Electric trucks (eTrucks) are entering markets worldwide. As these vehicles are deployed, fleet operators must determine potential use cases, such as last-mile delivery, and select the best charging strategies. We have identified the use cases most likely to electrify first and the most viable charging strategies based on cost, practicality, and other factors.
Charge of the eTruck brigade
McKinsey estimates eTruck adoption will exceed 30 percent by 2030 across different vehicle classes: light commercial vehicle (LCV), medium-duty truck (MDT), and heavy-duty truck (HDT). The potential uptick in adoption will likely be a result of the alignment of several key factors: regulation, electric truck supply, improvements in battery electric technology, and overall economics.
First, the regulatory push to reduce emissions is driving interest in eTrucks across the logistics and transport sectors, which currently contribute 3 to 5 percent of global CO2 emissions. Regional regulations, such as those in the European Union, require new trucks to reduce CO2 emissions by 30 percent by 2030. States and cities are creating regulatory push as well. For example, California’s recent Advanced Clean Truck regulation requires manufacturers of commercial vehicles to start selling eTrucks in 2024 and restrict all sales to this category by 2045. Likewise, more than 40 cities around the world have begun to ban diesel and gasoline internal combustion engine (ICE) trucks in their city centers.
Next up is supply. While most people would have difficulty naming an eTruck model today, this is already changing. Based on our analysis of automaker future product plans, we expect a five- to tenfold increase in the supply of eTrucks by 2030. Major OEMs have already announced new models across different weight classes, and we expect there will be more than 30 models by 2040.
Technologic and economic factors will also play a big role in eTruck uptake. Improvements in battery and electric powertrain technology, including those related to safety, energy density, battery supply, and performance, are increasing both vehicle range and consumer confidence. As the technology improves, battery costs are also falling. Over the next decade, they should decline to the point where the total cost of ownership (TCO) for many eTruck models will be similar to or better than the TCO for ICE trucks.
These factors will create a favorable environment for the adoption of eTrucks across the LCV, MDT, and HDT segments. Our analysis of three key markets—China, Europe, and the United States—suggests that demand could reach 2.7 million units by 2025 and 11 million units by 2030.
Potential use cases
Our research revealed that eTrucks could play a role across multiple use cases, although these will vary by vehicle class and application (Exhibit 1). Each use case will differ in terms of required range, payload, route predictability, infrastructure access, model availability, and the need for a cold chain (an uninterrupted series of refrigerated production, storage, and distribution activities for goods). Today’s battery packs can best support use cases with predictable routes, relatively shorter ranges, and payloads that do not require cold chains. Thus, we expect three commercial use cases to gain traction first: last-mile delivery, dry goods distribution, and point-to-point long-haul transport.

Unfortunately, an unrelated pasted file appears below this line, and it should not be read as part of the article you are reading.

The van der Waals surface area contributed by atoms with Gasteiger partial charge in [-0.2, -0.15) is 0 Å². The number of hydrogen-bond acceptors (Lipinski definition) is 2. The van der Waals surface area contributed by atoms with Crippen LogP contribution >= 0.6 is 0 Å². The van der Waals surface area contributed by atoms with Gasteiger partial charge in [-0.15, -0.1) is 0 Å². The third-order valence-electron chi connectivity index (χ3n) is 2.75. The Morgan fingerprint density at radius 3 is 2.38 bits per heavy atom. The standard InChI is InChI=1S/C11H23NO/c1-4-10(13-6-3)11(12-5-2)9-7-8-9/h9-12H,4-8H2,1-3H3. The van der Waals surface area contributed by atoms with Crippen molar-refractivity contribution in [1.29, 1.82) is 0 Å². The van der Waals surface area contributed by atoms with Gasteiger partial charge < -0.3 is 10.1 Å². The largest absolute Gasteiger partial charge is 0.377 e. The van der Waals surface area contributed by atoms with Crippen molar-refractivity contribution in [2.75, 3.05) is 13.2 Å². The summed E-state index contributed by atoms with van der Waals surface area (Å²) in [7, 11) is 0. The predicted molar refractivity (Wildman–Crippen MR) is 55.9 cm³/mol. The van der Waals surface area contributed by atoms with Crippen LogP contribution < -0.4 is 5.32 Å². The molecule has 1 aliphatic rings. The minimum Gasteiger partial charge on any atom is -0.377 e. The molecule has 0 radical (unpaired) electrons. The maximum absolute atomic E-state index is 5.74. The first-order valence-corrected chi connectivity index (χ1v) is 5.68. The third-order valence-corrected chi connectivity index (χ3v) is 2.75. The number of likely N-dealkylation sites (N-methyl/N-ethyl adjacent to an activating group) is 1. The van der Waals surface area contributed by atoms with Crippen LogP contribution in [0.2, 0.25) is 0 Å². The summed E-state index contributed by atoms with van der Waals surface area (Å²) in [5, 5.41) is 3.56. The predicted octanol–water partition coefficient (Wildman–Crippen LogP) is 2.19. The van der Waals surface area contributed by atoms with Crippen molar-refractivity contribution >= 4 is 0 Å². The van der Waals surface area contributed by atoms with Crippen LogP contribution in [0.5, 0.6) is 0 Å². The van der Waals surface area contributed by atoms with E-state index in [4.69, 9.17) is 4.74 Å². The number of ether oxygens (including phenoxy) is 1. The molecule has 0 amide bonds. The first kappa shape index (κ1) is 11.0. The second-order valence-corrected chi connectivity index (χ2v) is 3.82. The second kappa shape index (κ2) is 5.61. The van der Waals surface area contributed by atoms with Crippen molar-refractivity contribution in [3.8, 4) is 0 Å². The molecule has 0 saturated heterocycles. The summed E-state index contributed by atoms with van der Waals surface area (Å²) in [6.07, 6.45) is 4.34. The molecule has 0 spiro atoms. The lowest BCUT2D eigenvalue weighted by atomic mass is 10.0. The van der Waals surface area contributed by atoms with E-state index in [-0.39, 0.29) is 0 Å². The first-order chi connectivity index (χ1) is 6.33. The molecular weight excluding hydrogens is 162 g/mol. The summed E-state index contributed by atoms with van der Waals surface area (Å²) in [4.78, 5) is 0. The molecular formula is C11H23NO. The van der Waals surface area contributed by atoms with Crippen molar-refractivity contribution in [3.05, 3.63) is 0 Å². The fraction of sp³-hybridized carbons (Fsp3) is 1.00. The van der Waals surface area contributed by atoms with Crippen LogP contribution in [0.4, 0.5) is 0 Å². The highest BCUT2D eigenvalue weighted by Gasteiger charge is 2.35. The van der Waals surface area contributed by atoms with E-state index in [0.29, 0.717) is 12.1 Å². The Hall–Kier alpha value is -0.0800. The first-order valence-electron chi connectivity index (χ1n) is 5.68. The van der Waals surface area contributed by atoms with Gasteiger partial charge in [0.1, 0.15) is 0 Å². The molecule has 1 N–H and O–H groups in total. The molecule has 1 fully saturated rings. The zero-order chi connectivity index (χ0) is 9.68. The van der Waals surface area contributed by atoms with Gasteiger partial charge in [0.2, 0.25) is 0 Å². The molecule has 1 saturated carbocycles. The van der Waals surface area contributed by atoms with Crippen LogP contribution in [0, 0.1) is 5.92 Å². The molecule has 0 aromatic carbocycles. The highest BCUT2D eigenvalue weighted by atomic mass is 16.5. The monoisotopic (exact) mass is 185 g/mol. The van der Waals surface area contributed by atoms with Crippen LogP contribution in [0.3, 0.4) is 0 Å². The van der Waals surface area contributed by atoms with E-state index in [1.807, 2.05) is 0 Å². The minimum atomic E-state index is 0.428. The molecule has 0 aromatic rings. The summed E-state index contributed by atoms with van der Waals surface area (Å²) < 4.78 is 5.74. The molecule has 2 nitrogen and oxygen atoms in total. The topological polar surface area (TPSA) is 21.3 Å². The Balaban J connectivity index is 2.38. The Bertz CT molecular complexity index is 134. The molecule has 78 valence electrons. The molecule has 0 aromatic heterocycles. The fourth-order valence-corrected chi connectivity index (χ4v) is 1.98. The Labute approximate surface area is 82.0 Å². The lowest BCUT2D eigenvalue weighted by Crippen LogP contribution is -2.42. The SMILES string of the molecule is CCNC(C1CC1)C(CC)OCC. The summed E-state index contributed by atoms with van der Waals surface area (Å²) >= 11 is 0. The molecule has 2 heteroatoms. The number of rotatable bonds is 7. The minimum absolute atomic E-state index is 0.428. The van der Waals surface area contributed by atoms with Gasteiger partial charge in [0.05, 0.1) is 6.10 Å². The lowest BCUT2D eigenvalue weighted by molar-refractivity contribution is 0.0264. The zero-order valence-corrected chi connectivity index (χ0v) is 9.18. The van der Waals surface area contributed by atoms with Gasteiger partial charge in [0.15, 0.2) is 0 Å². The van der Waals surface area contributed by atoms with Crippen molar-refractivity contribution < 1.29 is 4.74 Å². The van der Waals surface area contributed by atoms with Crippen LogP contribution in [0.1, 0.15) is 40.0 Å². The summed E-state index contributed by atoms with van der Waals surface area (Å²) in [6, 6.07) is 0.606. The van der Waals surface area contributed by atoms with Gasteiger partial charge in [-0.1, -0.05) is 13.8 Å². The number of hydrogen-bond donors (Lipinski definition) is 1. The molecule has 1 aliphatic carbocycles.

Use case 1: Light commercial vehicles making last-mile deliveries
This first use case will involve LCVs making last-mile deliveries. These routes are typically short—under 100 kilometers per day—and do not involve heavy or refrigerated payloads. Today’s batteries can easily move these small lightweight trucks, even when they are loaded with packages. In addition, the batteries in these vehicles can easily support these routes, often without the need for en route charging. For instance, a 100 kilowatt-hour (kWh) battery can easily support an LCV driving approximately 130 kilometers per day.
Use case 2: Medium-duty vehicles distributing dry goods
In this use case, MDTs drive across cities or states for dry goods distribution, which typically means delivering goods from warehouses to urban supermarkets or distribution centers. This use case is feasible over the short term because the eTrucks have a defined and fixed daily route and a known average daily distance traveled of about 200 kilometers. Since their fixed routes have known stop times at either end, the eTrucks can be charged at the beginning and end of their journeys.
Use case 3: Heavy-duty vehicles doing point-to-point long haul
This use case covers large heavy trucks—class 7 and class 8—that drive long distances to deliver goods from ports or production facilities to large distribution centers or warehouses. The exact routes and distances remain highly predictable and fixed, with a range of 400 kilometers or more. These eTrucks typically operate almost continuously using two drivers. Given the extreme service cycles, these use cases will likely emerge last and will probably require en route charging at predetermined stops.
Potential charging strategies
While eTrucks have yet to be adopted at scale, we have identified five potential charging options that vary by location, cost, feasibility, and flexibility (Exhibit 2). For instance, some strategies call for eTrucks to be charged at hubs where vehicles park while others involve warehouses where they load and unload, public charging stations, or rest stops that feature en route chargers. The initial costs for each charging solution will include charger hardware, installation, any storage or distributed generation equipment, one-time site construction and grid connection costs, or one-time software-development fees. Ongoing operating costs will include maintenance, electricity, demand charges, and labor.